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class test:
    def __init__(self):
        self.see=0
        self.dic={"1":self.see}

examine=test()
examine.see+=1
print examine.dic["1"]
print examine.see

this has as a result 0 and 1 and it makes no sense why.

    print id(examine.dic["1"])
    print id(examine.see)

they also have different memory addresses

However, if you use the same example but you have an array instead of variable in see. You get the expected output.

Any explanations?

This gives the expected output:

class test:
    def __init__(self):
        self.see=[0]
        self.dic={"1":self.see}

examine=test()
examine.see[0]+=1
print examine.dic["1"][0]
print examine.see[0]
share|improve this question
    
How to make it work then? – user2789433 Oct 10 '13 at 4:41
1  
Based on your posted solution are you sure you don't just want a generator? – kojiro Oct 10 '13 at 4:57
1  
You posted a solution but never explained what was the problem. – Burhan Khalid Oct 10 '13 at 5:07
1  
Solutions have no place inside a question, defeats the purpose. Answer it in the section below, by clicking "Answer Your Question". – Bleeding Fingers Oct 10 '13 at 5:15
1  
@hus787 I don't have enough reputation – user2789433 Oct 10 '13 at 5:16
up vote 4 down vote accepted

Short answer:

Arrays/lists are mutable whereas integers/ints are not.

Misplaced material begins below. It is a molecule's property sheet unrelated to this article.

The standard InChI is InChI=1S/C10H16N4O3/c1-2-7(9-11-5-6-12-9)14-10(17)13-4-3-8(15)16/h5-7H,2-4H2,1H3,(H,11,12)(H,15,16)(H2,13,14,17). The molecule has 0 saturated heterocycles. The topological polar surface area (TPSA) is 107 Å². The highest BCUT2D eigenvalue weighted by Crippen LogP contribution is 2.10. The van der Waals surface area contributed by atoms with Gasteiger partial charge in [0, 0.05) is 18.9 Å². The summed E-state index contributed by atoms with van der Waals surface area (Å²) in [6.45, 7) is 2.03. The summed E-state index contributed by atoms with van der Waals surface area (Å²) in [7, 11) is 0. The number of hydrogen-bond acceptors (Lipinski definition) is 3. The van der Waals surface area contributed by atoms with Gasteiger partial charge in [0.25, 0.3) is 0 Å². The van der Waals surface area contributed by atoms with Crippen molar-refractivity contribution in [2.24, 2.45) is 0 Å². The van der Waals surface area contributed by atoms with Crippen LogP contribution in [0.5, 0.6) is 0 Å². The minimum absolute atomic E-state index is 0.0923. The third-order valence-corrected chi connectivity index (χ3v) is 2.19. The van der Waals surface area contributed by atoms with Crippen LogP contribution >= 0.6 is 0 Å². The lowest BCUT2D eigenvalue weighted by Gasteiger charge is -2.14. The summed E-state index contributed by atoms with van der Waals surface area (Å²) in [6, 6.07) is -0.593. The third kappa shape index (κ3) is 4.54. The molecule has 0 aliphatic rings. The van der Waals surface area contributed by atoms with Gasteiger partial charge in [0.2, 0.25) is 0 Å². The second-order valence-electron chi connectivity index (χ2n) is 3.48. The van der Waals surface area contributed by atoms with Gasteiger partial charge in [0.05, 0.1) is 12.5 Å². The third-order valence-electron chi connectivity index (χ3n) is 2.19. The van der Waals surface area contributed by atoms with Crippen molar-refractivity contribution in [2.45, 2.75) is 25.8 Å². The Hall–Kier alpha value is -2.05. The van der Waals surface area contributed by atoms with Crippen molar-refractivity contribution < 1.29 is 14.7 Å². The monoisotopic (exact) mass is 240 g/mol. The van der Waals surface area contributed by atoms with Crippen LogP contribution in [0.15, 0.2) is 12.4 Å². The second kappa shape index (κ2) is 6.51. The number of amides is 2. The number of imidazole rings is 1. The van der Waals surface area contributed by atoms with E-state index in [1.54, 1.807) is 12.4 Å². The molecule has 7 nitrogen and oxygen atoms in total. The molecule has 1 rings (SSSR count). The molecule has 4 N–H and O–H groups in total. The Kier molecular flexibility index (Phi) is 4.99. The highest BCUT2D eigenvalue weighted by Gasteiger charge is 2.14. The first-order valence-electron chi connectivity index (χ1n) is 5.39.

share|improve this answer
    
There are no arrays in Python. – Burhan Khalid Oct 10 '13 at 6:49
1  
@BurhanKhalid import array – Bleeding Fingers Oct 10 '13 at 6:52

lists are mutable (they can be changed in place), when you change a list the same object gets updated (the id doesn't change, because a new object is not needed).

Integers are immuable - this means to change the value of something, you have to create a new object, which will have a different id. Strings work the same way and you would have had the same "problem" if you set self.see = 'a', and then did examine.see += ' b'

>>> a = 'a'
>>> id(a)
3075861968L
>>> z = a
>>> id(z)
3075861968L
>>> a += ' b'
>>> id(a)
3075385776L
>>> id(z)
3075861968L
>>> z
'a'
>>> a
'a b'

In Python, names point to values; and values are managed by Python. The id() method returns a unique identifier of the value and not the name.

Any number of names can point to the same value. This means, you can have multiple names that are all linked to the same id.

When you first create your class object, the name see is pointing to the value of an integer object, and that object's value is 1. Then, when you create your class dic, the "1" key is now pointing to the same object that see was pointing to; which is 1.

Since 1 (an object of type integer) is immutable - whenever you update it, the original object is replaced and a new object is created - this is why the return value of id() changes.

Python is smart enough to know that there are some other names pointing to the "old" value, and so it keeps that around in memory.

However, now you have two objects; and the dictionary is still pointing to the "old" one, and see is now pointing to the new one.

When you use a list, Python doesn't need to create a new object because it can modify a list without destroying it; because lists are mutable. Now when you create a list and point two names to it, both the names are pointing to the same object. When you update this object (by adding a value, or deleting a value or changing its value) the same object is updated - and so everything pointing to it will get the "updated" value.